% Create the arduino object with required library arduinoObj = arduino("COM14","Nano33BLE","Libraries","APDS9960"); % Create an APDS9960 object apds9960Obj = apds9960(arduinoObj, "Bus", 1, "BitRate", 100000); % Variable to track the number of apples, bananas, and guavas guavaCount = 50; bananaCount = 40; appleCount = 30; %the variable to track if the fruit count of one of the fruits drops to zero isEmpty = 0; %isEmpty variable changes to 1 if the fruit count of one of the fruits drops to zero if(guavaCount == 0 || bananaCount == 0 || appleCount == 0) isEmpty = 1; end % ThingSpeak configurations channelID = xxxxxxx; writeAPI = 'xxxxxxxxxxxxxxxx'; %Update this to the writeAPI key identified your Thingspeak Channels page % Write the value to ThingSpeak channel thingSpeakWrite(channelID,[appleCount,guavaCount,bananaCount,isEmpty],'WriteKey',writeAPI,'Fields',[1,2,3,4]); while(1) % Continuously read the proximity readings proximReadings = readProximity(apds9960Obj); flag = 0; while(proximReadings>0.1) if(flag == 0) % Alert to bring the object near the sensor disp("Bring object near sensor"); end proximReadings = readProximity(apds9960Obj); flag = 1; end % Turn on the built-in LED when the object is near writeDigitalPin(arduinoObj, 'D13', 1); % Read the RGB value from apds9960 colorData = readColor(apds9960Obj); % Convert colorData to table format colorDataInTableFormat = array2table(colorData); % Call predict function [predictedFruit,scores] = trainedModel.predictFcn(colorDataInTableFormat); message = ["The object detected is ",predictedFruit]; disp(message); % Update the fruit count according to the prediction if(predictedFruit=="Apple") appleCount = appleCount-1; elseif(predictedFruit=="Banana") bananaCount = bananaCount-1; elseif(predictedFruit=="Guava") guavaCount = guavaCount-1; end while(proximReadings <0.1) proximReadings = readProximity(apds9960Obj); end if(guavaCount == 0 || bananaCount == 0 || appleCount == 0) isEmpty = 1; end % Turn off the LED writeDigitalPin(arduinoObj, 'D13', 0); % Write data to ThingSpeak channel thingSpeakWrite(channelID,[appleCount,guavaCount,bananaCount,isEmpty],'WriteKey',writeAPI,'Fields',[1,2,3,4]); end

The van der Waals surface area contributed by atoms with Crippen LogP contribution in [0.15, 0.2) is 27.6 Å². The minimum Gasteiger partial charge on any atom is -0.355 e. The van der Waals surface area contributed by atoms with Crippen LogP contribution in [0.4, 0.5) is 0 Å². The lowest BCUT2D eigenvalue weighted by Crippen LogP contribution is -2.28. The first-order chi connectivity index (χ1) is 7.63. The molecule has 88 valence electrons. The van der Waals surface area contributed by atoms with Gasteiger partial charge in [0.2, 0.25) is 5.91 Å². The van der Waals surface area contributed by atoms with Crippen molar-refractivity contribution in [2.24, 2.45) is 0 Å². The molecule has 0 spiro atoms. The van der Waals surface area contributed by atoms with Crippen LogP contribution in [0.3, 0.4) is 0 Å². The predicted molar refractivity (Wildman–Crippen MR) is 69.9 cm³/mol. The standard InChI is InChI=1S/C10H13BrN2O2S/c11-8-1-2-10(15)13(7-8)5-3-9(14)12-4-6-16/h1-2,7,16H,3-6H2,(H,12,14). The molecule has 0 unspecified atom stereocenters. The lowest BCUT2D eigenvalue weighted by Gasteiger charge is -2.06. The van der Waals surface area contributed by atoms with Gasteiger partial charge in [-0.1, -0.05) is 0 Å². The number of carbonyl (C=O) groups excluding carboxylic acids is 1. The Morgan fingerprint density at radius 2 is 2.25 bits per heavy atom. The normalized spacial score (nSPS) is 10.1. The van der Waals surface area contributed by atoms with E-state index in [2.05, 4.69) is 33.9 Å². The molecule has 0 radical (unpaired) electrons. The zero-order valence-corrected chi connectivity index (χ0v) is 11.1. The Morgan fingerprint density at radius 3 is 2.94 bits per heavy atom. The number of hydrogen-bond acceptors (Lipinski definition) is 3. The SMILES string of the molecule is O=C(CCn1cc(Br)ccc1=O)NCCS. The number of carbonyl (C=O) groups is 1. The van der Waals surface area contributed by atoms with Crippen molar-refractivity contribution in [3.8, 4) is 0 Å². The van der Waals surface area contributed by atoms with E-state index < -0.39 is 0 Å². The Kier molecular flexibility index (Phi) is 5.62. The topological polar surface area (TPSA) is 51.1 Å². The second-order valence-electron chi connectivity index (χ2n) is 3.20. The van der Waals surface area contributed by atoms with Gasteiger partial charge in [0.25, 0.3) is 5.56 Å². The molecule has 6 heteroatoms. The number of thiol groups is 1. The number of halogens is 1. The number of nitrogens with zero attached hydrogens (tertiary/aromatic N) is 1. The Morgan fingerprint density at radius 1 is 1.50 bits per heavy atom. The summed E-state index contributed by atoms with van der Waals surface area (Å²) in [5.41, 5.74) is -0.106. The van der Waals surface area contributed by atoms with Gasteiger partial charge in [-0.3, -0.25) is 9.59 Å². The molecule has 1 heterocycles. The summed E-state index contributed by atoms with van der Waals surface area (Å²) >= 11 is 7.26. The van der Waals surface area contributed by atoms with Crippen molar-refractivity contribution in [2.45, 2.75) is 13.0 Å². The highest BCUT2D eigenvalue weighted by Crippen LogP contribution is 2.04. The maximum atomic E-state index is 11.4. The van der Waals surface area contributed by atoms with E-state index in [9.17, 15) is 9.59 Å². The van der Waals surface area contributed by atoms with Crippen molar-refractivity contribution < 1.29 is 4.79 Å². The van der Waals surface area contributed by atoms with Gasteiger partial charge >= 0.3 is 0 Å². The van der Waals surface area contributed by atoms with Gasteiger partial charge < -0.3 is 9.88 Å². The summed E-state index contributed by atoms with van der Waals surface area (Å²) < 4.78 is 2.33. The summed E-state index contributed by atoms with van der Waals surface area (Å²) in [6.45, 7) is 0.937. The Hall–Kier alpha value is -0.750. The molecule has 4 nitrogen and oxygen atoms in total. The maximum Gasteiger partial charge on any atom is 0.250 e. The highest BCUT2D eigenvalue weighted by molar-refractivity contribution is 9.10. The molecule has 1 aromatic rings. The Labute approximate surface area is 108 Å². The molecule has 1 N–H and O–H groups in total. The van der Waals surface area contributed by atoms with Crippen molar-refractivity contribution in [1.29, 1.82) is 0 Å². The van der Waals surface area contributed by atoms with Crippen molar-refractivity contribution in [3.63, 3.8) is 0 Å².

This GIF shows the channel dashboard when you remove one fruit from the box.